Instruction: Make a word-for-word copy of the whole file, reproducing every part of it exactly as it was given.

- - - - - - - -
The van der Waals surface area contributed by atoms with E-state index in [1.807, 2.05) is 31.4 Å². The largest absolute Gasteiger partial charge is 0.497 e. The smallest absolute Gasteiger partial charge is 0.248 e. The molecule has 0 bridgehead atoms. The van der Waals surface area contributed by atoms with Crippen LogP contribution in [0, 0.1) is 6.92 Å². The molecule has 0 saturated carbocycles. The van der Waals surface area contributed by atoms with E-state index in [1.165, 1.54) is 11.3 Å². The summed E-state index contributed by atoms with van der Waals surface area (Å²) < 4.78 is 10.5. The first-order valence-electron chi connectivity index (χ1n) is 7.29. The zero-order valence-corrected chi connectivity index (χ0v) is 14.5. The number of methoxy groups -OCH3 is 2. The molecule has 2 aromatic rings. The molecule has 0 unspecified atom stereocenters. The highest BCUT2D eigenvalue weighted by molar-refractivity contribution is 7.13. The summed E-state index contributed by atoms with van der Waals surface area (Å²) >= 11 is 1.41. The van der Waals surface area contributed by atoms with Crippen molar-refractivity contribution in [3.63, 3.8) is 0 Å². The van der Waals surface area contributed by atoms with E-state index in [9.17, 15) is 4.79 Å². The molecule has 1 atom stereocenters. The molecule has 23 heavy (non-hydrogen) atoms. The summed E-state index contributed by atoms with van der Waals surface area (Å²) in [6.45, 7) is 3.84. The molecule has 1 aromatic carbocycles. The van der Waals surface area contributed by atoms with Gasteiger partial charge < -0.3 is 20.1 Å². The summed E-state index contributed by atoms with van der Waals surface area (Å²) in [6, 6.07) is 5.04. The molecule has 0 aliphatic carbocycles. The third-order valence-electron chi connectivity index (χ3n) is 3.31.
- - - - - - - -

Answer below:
The van der Waals surface area contributed by atoms with E-state index in [1.807, 2.05) is 31.4 Å². The largest absolute Gasteiger partial charge is 0.497 e. The smallest absolute Gasteiger partial charge is 0.248 e. The molecule has 0 bridgehead atoms. The van der Waals surface area contributed by atoms with Crippen LogP contribution in [0, 0.1) is 6.92 Å². The molecule has 0 saturated carbocycles. The van der Waals surface area contributed by atoms with E-state index in [1.165, 1.54) is 11.3 Å². The summed E-state index contributed by atoms with van der Waals surface area (Å²) < 4.78 is 10.5. The first-order valence-electron chi connectivity index (χ1n) is 7.29. The zero-order valence-corrected chi connectivity index (χ0v) is 14.5. The number of methoxy groups -OCH3 is 2. The molecule has 2 aromatic rings. The molecule has 0 unspecified atom stereocenters. The highest BCUT2D eigenvalue weighted by molar-refractivity contribution is 7.13. The summed E-state index contributed by atoms with van der Waals surface area (Å²) >= 11 is 1.41. The van der Waals surface area contributed by atoms with Crippen molar-refractivity contribution in [3.63, 3.8) is 0 Å². The van der Waals surface area contributed by atoms with E-state index in [9.17, 15) is 4.79 Å². The molecule has 1 atom stereocenters. The molecule has 23 heavy (non-hydrogen) atoms. The summed E-state index contributed by atoms with van der Waals surface area (Å²) in [6.45, 7) is 3.84. The molecule has 1 aromatic carbocycles. The van der Waals surface area contributed by atoms with Gasteiger partial charge < -0.3 is 20.1 Å². The summed E-state index contributed by atoms with van der Waals surface area (Å²) in [6, 6.07) is 5.04. The molecule has 0 aliphatic carbocycles. The third-order valence-electron chi connectivity index (χ3n) is 3.31.